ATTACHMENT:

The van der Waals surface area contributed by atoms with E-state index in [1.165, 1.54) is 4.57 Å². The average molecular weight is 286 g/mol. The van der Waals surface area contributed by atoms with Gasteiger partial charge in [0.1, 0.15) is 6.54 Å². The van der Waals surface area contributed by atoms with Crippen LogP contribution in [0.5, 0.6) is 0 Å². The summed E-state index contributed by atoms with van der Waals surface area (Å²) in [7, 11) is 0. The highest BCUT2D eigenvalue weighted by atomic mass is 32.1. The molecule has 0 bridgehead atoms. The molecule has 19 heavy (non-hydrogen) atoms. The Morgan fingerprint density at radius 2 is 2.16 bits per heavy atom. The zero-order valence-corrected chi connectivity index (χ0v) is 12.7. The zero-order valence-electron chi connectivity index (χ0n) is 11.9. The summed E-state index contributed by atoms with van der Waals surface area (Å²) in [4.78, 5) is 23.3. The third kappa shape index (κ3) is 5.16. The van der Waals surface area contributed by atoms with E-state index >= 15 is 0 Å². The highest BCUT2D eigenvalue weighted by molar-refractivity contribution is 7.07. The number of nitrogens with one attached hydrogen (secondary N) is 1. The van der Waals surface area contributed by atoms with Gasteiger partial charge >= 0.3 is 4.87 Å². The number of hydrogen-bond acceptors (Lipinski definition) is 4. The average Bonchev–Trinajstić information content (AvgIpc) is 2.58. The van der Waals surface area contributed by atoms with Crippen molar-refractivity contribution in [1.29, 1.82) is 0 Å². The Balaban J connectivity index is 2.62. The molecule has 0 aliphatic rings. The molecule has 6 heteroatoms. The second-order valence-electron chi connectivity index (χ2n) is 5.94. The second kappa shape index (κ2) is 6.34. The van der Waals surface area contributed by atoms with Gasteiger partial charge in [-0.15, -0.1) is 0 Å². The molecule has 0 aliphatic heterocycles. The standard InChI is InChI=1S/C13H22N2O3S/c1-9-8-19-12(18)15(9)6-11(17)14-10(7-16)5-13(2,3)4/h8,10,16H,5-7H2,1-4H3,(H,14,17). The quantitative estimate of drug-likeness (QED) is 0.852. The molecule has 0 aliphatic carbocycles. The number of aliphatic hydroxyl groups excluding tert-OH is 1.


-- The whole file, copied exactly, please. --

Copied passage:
The van der Waals surface area contributed by atoms with E-state index in [1.165, 1.54) is 4.57 Å². The average molecular weight is 286 g/mol. The van der Waals surface area contributed by atoms with Gasteiger partial charge in [0.1, 0.15) is 6.54 Å². The van der Waals surface area contributed by atoms with Crippen LogP contribution in [0.5, 0.6) is 0 Å². The summed E-state index contributed by atoms with van der Waals surface area (Å²) in [7, 11) is 0. The highest BCUT2D eigenvalue weighted by atomic mass is 32.1. The molecule has 0 bridgehead atoms. The molecule has 19 heavy (non-hydrogen) atoms. The Morgan fingerprint density at radius 2 is 2.16 bits per heavy atom. The zero-order valence-corrected chi connectivity index (χ0v) is 12.7. The zero-order valence-electron chi connectivity index (χ0n) is 11.9. The summed E-state index contributed by atoms with van der Waals surface area (Å²) in [4.78, 5) is 23.3. The third kappa shape index (κ3) is 5.16. The van der Waals surface area contributed by atoms with E-state index >= 15 is 0 Å². The highest BCUT2D eigenvalue weighted by molar-refractivity contribution is 7.07. The number of nitrogens with one attached hydrogen (secondary N) is 1. The van der Waals surface area contributed by atoms with Gasteiger partial charge >= 0.3 is 4.87 Å². The number of hydrogen-bond acceptors (Lipinski definition) is 4. The average Bonchev–Trinajstić information content (AvgIpc) is 2.58. The van der Waals surface area contributed by atoms with Crippen molar-refractivity contribution in [1.29, 1.82) is 0 Å². The Balaban J connectivity index is 2.62. The molecule has 0 aliphatic rings. The molecule has 6 heteroatoms. The second-order valence-electron chi connectivity index (χ2n) is 5.94. The second kappa shape index (κ2) is 6.34. The van der Waals surface area contributed by atoms with Gasteiger partial charge in [-0.15, -0.1) is 0 Å². The molecule has 0 aliphatic heterocycles. The standard InChI is InChI=1S/C13H22N2O3S/c1-9-8-19-12(18)15(9)6-11(17)14-10(7-16)5-13(2,3)4/h8,10,16H,5-7H2,1-4H3,(H,14,17). The quantitative estimate of drug-likeness (QED) is 0.852. The molecule has 0 aliphatic carbocycles. The number of aliphatic hydroxyl groups excluding tert-OH is 1.